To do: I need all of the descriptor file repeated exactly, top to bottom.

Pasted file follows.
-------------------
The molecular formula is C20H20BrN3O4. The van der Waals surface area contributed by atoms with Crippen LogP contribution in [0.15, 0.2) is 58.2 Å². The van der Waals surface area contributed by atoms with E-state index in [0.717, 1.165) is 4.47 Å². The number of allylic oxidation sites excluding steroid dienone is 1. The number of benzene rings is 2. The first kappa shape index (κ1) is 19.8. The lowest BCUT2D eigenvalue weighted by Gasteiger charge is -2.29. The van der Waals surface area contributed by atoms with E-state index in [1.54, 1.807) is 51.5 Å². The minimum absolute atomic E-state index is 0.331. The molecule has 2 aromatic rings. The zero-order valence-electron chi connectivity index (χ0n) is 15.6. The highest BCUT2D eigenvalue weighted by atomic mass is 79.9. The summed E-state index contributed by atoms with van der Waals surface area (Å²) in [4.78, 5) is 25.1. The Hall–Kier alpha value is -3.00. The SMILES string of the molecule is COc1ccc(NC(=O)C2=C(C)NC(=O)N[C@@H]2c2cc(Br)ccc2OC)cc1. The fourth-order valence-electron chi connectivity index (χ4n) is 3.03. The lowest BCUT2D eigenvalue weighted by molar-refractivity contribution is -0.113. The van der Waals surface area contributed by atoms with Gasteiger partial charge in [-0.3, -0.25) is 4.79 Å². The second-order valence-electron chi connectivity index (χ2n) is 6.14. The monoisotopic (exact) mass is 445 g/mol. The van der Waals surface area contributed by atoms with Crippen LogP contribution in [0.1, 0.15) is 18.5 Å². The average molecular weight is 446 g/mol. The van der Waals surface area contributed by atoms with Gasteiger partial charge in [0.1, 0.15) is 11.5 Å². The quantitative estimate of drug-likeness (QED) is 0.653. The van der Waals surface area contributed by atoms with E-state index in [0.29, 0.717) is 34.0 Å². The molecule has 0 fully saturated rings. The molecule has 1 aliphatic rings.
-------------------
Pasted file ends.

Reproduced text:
The molecular formula is C20H20BrN3O4. The van der Waals surface area contributed by atoms with Crippen LogP contribution in [0.15, 0.2) is 58.2 Å². The van der Waals surface area contributed by atoms with E-state index in [0.717, 1.165) is 4.47 Å². The number of allylic oxidation sites excluding steroid dienone is 1. The number of benzene rings is 2. The first kappa shape index (κ1) is 19.8. The lowest BCUT2D eigenvalue weighted by Gasteiger charge is -2.29. The van der Waals surface area contributed by atoms with E-state index in [1.54, 1.807) is 51.5 Å². The minimum absolute atomic E-state index is 0.331. The molecule has 2 aromatic rings. The zero-order valence-electron chi connectivity index (χ0n) is 15.6. The highest BCUT2D eigenvalue weighted by atomic mass is 79.9. The summed E-state index contributed by atoms with van der Waals surface area (Å²) in [4.78, 5) is 25.1. The Hall–Kier alpha value is -3.00. The SMILES string of the molecule is COc1ccc(NC(=O)C2=C(C)NC(=O)N[C@@H]2c2cc(Br)ccc2OC)cc1. The fourth-order valence-electron chi connectivity index (χ4n) is 3.03. The lowest BCUT2D eigenvalue weighted by molar-refractivity contribution is -0.113. The van der Waals surface area contributed by atoms with Gasteiger partial charge in [-0.3, -0.25) is 4.79 Å². The second-order valence-electron chi connectivity index (χ2n) is 6.14. The monoisotopic (exact) mass is 445 g/mol. The van der Waals surface area contributed by atoms with Crippen LogP contribution in [0.1, 0.15) is 18.5 Å². The average molecular weight is 446 g/mol. The van der Waals surface area contributed by atoms with Gasteiger partial charge in [0.1, 0.15) is 11.5 Å². The quantitative estimate of drug-likeness (QED) is 0.653. The van der Waals surface area contributed by atoms with E-state index in [0.29, 0.717) is 34.0 Å². The molecule has 0 fully saturated rings. The molecule has 1 aliphatic rings.